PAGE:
National Onion Association
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Nature's Ninja
Nature’s Perfect Vegetable
Nature’s Perfect Vegetable
Yellow Onion

Yellow Onions

Yellow / Storage Onions have less water content and have a longer shelf life. They can store up to eight months in the right conditions and are the most prevalent onion in America. They are good caramelized, sauteéd, raw, and they make amazing onion rings. Cooking brings out their nutty, mellow, often sweet quality when caramelized.

How to Use Sweet Onions

Sweet Onions

The Sweet Onion has higher water content and doesn’t store as long as its yellow /storage counterparts. It is commonly available in the Spring and Summer, but global trade has made it available all year long. They are mild in taste and go well in salads, salsas and relishes and make great add-ons to sandwiches.

Red Onion

Red Onions

The Red Onion is known for its color, which can vary from red to purple. Their flavor is sharp when fresh, but they sweeten up nicely when cooked. They are commonly used in pickling, and they add a great touch of color to any dish.

White Onion

White Onions

The White Onion is revered in the southern countries as “pure.” They are commonly used in white sauces, potato and pasta salads, and in Mexican or Southwestern cuisine. They add crunch and zing to Mexican foods and salads. Due to the compact nature of their cell structure, white onions do not store quite as long as other varieties.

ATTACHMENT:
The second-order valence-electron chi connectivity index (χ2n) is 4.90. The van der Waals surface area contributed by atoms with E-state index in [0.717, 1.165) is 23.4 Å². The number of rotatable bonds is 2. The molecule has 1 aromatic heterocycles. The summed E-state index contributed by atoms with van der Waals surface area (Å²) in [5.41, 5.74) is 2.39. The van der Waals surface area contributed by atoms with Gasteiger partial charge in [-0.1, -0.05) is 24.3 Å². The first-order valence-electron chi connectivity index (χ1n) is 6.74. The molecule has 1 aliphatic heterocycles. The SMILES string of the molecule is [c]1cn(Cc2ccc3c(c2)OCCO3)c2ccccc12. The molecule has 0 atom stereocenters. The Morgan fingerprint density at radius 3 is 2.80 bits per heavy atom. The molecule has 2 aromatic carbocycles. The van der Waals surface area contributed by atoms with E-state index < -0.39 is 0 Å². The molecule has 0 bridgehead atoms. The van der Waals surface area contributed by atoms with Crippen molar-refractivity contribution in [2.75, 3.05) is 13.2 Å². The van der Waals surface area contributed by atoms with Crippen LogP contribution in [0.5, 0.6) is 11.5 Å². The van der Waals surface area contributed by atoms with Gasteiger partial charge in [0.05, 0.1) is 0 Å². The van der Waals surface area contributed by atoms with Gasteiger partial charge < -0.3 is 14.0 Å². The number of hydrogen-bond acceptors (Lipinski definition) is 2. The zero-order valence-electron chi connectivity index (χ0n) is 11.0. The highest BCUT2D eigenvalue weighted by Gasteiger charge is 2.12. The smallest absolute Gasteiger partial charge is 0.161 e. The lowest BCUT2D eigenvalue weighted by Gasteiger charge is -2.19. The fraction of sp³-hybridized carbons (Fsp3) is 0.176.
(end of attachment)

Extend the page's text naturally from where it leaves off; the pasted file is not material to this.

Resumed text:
Pick the Right Onions

Have you ever stood before bins of onions and wondered which ones to use for which recipe? Nature’s Ninja will spell it out for you in this video, or link to the respective pages for great onion-type specific recipe ideas.


Onion Trivia

Onions are one of the oldest vegetables in the world, and they have been used as everything from rent payments to making the best meals on the table. Our onion geeks have unearthed some interesting trivia. Read all about it.

“Mine eyes smell onions: I shall weep anon.”

'All’s Well that Ends Well' by William Shakespeare
Three onions